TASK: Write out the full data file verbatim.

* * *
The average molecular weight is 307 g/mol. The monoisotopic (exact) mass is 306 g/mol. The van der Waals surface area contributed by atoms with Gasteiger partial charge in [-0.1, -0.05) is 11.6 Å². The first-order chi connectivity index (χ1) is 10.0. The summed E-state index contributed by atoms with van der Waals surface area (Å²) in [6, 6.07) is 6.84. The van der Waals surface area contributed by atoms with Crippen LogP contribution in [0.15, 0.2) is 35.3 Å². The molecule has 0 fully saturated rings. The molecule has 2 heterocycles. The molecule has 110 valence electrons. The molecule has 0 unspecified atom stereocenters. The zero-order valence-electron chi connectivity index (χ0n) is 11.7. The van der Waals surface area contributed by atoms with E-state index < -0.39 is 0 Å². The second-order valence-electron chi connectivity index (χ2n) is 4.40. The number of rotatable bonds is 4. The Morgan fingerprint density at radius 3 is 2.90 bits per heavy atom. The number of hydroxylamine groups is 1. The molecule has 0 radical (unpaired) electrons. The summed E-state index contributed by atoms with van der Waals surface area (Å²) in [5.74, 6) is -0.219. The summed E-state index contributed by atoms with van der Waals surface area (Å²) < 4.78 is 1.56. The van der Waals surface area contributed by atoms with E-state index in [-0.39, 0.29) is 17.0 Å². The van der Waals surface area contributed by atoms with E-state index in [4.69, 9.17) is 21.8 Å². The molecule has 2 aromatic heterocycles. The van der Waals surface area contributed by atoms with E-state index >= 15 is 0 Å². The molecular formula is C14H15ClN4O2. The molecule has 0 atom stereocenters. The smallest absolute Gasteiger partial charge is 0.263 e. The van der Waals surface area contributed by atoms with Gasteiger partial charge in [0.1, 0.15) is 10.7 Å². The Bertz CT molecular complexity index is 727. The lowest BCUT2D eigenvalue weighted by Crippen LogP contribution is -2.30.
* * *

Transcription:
The average molecular weight is 307 g/mol. The monoisotopic (exact) mass is 306 g/mol. The van der Waals surface area contributed by atoms with Gasteiger partial charge in [-0.1, -0.05) is 11.6 Å². The first-order chi connectivity index (χ1) is 10.0. The summed E-state index contributed by atoms with van der Waals surface area (Å²) in [6, 6.07) is 6.84. The van der Waals surface area contributed by atoms with Crippen LogP contribution in [0.15, 0.2) is 35.3 Å². The molecule has 0 fully saturated rings. The molecule has 2 heterocycles. The molecule has 110 valence electrons. The molecule has 0 unspecified atom stereocenters. The zero-order valence-electron chi connectivity index (χ0n) is 11.7. The van der Waals surface area contributed by atoms with E-state index < -0.39 is 0 Å². The second-order valence-electron chi connectivity index (χ2n) is 4.40. The number of rotatable bonds is 4. The Morgan fingerprint density at radius 3 is 2.90 bits per heavy atom. The number of hydroxylamine groups is 1. The molecule has 0 radical (unpaired) electrons. The summed E-state index contributed by atoms with van der Waals surface area (Å²) in [5.74, 6) is -0.219. The summed E-state index contributed by atoms with van der Waals surface area (Å²) < 4.78 is 1.56. The van der Waals surface area contributed by atoms with E-state index in [-0.39, 0.29) is 17.0 Å². The van der Waals surface area contributed by atoms with E-state index in [4.69, 9.17) is 21.8 Å². The molecule has 2 aromatic heterocycles. The van der Waals surface area contributed by atoms with E-state index >= 15 is 0 Å². The molecular formula is C14H15ClN4O2. The molecule has 0 atom stereocenters. The smallest absolute Gasteiger partial charge is 0.263 e. The van der Waals surface area contributed by atoms with Gasteiger partial charge in [0.1, 0.15) is 10.7 Å². The Bertz CT molecular complexity index is 727. The lowest BCUT2D eigenvalue weighted by Crippen LogP contribution is -2.30.